Wednesday, August 12, 2009 1:41:24 PM (W. Europe Standard Time, UTC+01:00)  #     | 

Worried that your relationship is going south? Maybe it's time to get off Facebook. A study released by the University of Guelph in Ontario shows that the Facebook social network increases jealousy in users' romantic relationships. The study, which was published in the latest issue of CyberPsychology and Behaviour, concluded that the more time people spend on Facebook, the more jealous they get.

"This may include details about their partner's friendships and social exchanges, especially interactions with previous romantic or sexual partners." The simple availability of information -- whether it's a girlfriend's posts, or photos and details about her friends and exes -- seems to increase a person's desire to search for even more information, say researchers.

 

(Source: ComputerWorld)

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ComputerWorld

Wednesday, August 12, 2009 9:24:32 AM (W. Europe Standard Time, UTC+01:00)  #     | 
 Tuesday, August 11, 2009

The outage that knocked Twitter offline for hours was traced to an attack on a lone blogger in the former Soviet republic of Georgia - but the collateral damage that left millions around the world tweetless showed just how much havoc an isolated cyberdispute can cause.

"It told us how quickly many people really took Twitter into their hearts," Robert Thompson, director of the Center for the Study of Popular Television at Syracuse University, said Friday. Tens of millions of people have come to rely on social media to express their innermost thoughts and to keep up with world news and celebrity gossip. Twitter "is one of those little amusements that infiltrated the mass behavior in some significant ways, so that when it went away, a lot of people really noticed it and missed it."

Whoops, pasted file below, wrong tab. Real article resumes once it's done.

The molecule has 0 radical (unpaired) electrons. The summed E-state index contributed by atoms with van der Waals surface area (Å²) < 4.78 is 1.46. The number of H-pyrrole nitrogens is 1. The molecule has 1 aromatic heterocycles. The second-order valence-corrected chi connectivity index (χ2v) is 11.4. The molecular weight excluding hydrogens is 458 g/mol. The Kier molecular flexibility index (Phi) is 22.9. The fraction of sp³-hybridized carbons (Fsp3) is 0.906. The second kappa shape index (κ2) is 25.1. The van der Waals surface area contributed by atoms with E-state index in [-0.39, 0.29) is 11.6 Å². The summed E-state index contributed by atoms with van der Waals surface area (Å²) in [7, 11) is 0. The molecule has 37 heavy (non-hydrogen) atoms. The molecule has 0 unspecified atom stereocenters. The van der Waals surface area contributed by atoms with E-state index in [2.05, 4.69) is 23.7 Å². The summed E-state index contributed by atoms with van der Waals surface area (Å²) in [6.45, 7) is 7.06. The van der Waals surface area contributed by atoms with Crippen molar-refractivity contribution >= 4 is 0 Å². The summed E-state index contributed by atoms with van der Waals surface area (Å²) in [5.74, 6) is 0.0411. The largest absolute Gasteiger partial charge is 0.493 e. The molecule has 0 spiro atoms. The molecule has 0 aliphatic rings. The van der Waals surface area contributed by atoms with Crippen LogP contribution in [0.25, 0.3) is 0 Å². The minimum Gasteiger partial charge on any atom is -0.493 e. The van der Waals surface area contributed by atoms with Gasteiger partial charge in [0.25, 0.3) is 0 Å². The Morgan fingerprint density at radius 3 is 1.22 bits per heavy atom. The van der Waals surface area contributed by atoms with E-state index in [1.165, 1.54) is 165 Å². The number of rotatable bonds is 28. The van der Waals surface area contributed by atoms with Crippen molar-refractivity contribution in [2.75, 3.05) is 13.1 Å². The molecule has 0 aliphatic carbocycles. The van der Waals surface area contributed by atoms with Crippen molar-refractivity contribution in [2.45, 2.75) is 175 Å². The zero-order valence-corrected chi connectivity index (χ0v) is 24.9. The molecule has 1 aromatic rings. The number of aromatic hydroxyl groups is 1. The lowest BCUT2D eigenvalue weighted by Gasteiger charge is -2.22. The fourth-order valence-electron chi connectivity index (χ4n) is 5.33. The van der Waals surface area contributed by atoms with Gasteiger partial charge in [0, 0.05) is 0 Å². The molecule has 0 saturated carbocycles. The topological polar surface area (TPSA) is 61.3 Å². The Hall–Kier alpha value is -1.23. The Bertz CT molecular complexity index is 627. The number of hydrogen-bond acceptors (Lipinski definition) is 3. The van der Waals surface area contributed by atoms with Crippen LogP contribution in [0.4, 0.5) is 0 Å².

(Source: AP)

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AP

Tuesday, August 11, 2009 10:15:19 AM (W. Europe Standard Time, UTC+01:00)  #     | 

A Latvian ISP linked to online criminal activity has been cut off from the Internet, following complaints from Internet security researchers. Real Host, based in Riga, Latvia was thought to control command-and-control servers for infected botnet PCs, and had been linked to phishing sites, Web sites that launched attack code at visitors and were also home to malicious "rogue" antivirus products.

"This is maybe one of the top European centers of crap," he said in an e-mail interview. Real Host was considered a "bullet proof" hosting provider, that would allow customers to remain online even after they had been linked to malicious activity.

 

(Source: PCWorld)

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PCWorld

Tuesday, August 11, 2009 9:40:34 AM (W. Europe Standard Time, UTC+01:00)  #     | 
 Monday, August 10, 2009

A group of teenagers have reacted to warnings that using sites like Facebook, Bebo and Myspace can leave them traumatised. The Archbishop of Westminster, the Most Reverend Vincent Nichols, says the sites encourage users to value the number rather than quality of friends they have.

Hes worried this makes people get too many temporary friends instead of real, genuine ones. He said: Its an all or nothing syndrome that you have to have in an attempt to shore up identity. "Friendship is not a commodity, friendship is something that is hard work and enduring when its right.

 

(Source: BBC)

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BBC

Monday, August 10, 2009 1:32:18 PM (W. Europe Standard Time, UTC+01:00)  #     | 

The distributed denial-of-service (DDOS) attacks that knocked out Twitter for hours and affected other sites like Facebook, Google's Blogger, and LiveJournal on Thursday continued all day Friday and may persist throughout the weekend. In its latest update, posted to a discussion forum of its third-party developers at 11 p.m. U.S. Eastern Time on Friday, Twitter reports it's still fighting the attacks.

"The DDoS attack is still ongoing, and the intensity has not decreased at all," wrote Chad Etzel, from Twitter's application development platform support team.